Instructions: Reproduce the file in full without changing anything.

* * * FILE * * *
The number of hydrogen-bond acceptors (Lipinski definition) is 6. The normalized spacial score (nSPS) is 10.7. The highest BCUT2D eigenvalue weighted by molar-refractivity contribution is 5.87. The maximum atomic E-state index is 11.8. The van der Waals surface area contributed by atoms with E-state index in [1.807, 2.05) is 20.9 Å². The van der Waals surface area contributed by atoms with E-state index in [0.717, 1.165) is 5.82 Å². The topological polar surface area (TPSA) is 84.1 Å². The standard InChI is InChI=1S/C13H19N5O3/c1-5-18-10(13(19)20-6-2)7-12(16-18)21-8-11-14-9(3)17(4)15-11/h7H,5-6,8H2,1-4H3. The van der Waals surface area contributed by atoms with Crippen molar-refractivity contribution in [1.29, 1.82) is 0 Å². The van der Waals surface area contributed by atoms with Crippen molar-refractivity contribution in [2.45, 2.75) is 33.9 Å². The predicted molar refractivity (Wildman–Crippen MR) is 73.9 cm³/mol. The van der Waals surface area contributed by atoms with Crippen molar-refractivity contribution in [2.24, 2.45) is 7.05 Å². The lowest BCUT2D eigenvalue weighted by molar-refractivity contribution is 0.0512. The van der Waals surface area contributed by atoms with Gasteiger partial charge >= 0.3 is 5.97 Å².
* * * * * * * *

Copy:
The number of hydrogen-bond acceptors (Lipinski definition) is 6. The normalized spacial score (nSPS) is 10.7. The highest BCUT2D eigenvalue weighted by molar-refractivity contribution is 5.87. The maximum atomic E-state index is 11.8. The van der Waals surface area contributed by atoms with E-state index in [1.807, 2.05) is 20.9 Å². The van der Waals surface area contributed by atoms with E-state index in [0.717, 1.165) is 5.82 Å². The topological polar surface area (TPSA) is 84.1 Å². The standard InChI is InChI=1S/C13H19N5O3/c1-5-18-10(13(19)20-6-2)7-12(16-18)21-8-11-14-9(3)17(4)15-11/h7H,5-6,8H2,1-4H3. The van der Waals surface area contributed by atoms with Crippen molar-refractivity contribution in [1.29, 1.82) is 0 Å². The van der Waals surface area contributed by atoms with Crippen molar-refractivity contribution in [2.45, 2.75) is 33.9 Å². The predicted molar refractivity (Wildman–Crippen MR) is 73.9 cm³/mol. The van der Waals surface area contributed by atoms with Crippen molar-refractivity contribution in [2.24, 2.45) is 7.05 Å². The lowest BCUT2D eigenvalue weighted by molar-refractivity contribution is 0.0512. The van der Waals surface area contributed by atoms with Gasteiger partial charge >= 0.3 is 5.97 Å².